Welcome to demo, my cooking show. In this episode, I’ll be making;

Parpadelle Pasta in a Mascarpone Rosemary Cream Sauce with Cornish Game Hen meat, Yellow Squash and Zucchini

Hope you enjoy it!

For more information, recipes, and higher quality versions of my shows, please visit my site;

http://www.chefjasoncasey.com/

Duration : 0:6:37

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Posted by mark - August 14, 2017 at 9:29 pm

Categories: Cooking Quality Meats   Tags: , , , , , , , , , , , , , , , , , , , , , , , , , , , , , ,

Best way to do a steak on the BBQ?

I am a ummmmmmmmmm bad cook (to put it mildly! LOL). Just bought a BBQ and going to get a good steak tonight. Cant do a quality cut (working class so no prime rib lol) So any suggestions regarding cut of steak,cooking times,spicing, and maybe a lite marinade (Dont like a strong on as it takes away the flavour of the meat so teriaki is out). Like my steak medium rare.
Yes I will put up the 10 points!
Thanks in advance!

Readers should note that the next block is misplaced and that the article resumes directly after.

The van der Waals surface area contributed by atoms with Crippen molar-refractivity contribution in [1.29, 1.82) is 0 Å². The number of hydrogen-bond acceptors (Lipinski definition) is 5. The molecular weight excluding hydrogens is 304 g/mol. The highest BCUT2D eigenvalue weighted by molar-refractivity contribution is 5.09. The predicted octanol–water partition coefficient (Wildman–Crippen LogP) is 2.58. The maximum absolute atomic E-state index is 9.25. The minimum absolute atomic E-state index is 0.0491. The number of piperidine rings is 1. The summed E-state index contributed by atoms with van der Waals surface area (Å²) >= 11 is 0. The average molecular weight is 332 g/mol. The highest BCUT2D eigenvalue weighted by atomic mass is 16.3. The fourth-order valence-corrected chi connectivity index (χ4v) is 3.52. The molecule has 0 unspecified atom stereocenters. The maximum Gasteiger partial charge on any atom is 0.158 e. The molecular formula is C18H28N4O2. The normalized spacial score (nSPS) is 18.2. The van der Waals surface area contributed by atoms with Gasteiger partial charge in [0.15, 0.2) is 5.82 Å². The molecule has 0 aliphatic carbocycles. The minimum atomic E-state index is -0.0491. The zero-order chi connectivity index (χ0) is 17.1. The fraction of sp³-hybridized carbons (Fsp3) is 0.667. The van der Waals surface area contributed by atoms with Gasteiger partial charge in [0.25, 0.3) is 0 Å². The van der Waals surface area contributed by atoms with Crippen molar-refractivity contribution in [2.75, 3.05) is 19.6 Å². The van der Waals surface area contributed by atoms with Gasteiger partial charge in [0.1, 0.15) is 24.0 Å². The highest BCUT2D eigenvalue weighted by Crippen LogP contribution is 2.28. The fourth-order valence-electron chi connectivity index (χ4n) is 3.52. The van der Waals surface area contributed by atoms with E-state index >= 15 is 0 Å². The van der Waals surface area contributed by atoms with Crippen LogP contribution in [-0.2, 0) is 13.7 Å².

Ok KING of the Barbies Here From Australia. Put the spices/ even little garlic crushed / maybe a little soy sause as it helps with the browning.and leave the steak at room temp for at least 30 to 40 mins ( hope it a little warm there) Then get ya Barbie up hot just before it starts to smoke.. Wack some olive oil on the steak and get that mother on the barbie. and only turn it three time. It medium only after a 4 to 5 mins
( takes practice). Then let it sit for a min after cooking so ya don’t lose the juices… On ya MATE!!

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Posted by mark -  at 7:29 am

Categories: Cooking Quality Meats   Tags: , , , , , , , , ,

Steak- What do you Recommend And Why?

Can anyone explain to me the quality, taste, cost etc. of different types of steak? I don’t really know anything about meat quality, but I want to get the highest quality steak (for a reasonable price) for my dad’s birthday. I’m looking at Omaha Steaks and I just realized I have no idea what to look for! What would you recommend and why? Also, what would be the most impressive?